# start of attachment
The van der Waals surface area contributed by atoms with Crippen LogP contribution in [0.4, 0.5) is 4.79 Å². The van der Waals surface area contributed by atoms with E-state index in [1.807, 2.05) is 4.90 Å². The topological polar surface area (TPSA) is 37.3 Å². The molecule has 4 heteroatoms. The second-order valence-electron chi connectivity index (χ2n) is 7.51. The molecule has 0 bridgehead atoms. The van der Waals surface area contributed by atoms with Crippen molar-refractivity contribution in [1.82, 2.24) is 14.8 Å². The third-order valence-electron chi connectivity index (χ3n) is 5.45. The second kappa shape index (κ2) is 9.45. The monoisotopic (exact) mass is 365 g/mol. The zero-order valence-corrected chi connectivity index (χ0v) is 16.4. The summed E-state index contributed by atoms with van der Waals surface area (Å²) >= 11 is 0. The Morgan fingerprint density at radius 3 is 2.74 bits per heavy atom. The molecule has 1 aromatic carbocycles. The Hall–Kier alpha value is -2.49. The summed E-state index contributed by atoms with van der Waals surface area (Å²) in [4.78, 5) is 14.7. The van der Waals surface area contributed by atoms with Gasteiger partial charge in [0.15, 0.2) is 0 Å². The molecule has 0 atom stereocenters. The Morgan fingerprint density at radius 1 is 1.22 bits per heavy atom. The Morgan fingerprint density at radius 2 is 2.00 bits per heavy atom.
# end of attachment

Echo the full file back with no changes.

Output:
The van der Waals surface area contributed by atoms with Crippen LogP contribution in [0.4, 0.5) is 4.79 Å². The van der Waals surface area contributed by atoms with E-state index in [1.807, 2.05) is 4.90 Å². The topological polar surface area (TPSA) is 37.3 Å². The molecule has 4 heteroatoms. The second-order valence-electron chi connectivity index (χ2n) is 7.51. The molecule has 0 bridgehead atoms. The van der Waals surface area contributed by atoms with Crippen molar-refractivity contribution in [1.82, 2.24) is 14.8 Å². The third-order valence-electron chi connectivity index (χ3n) is 5.45. The second kappa shape index (κ2) is 9.45. The monoisotopic (exact) mass is 365 g/mol. The zero-order valence-corrected chi connectivity index (χ0v) is 16.4. The summed E-state index contributed by atoms with van der Waals surface area (Å²) >= 11 is 0. The Morgan fingerprint density at radius 3 is 2.74 bits per heavy atom. The molecule has 1 aromatic carbocycles. The Hall–Kier alpha value is -2.49. The summed E-state index contributed by atoms with van der Waals surface area (Å²) in [4.78, 5) is 14.7. The van der Waals surface area contributed by atoms with Gasteiger partial charge in [0.15, 0.2) is 0 Å². The molecule has 0 atom stereocenters. The Morgan fingerprint density at radius 1 is 1.22 bits per heavy atom. The Morgan fingerprint density at radius 2 is 2.00 bits per heavy atom.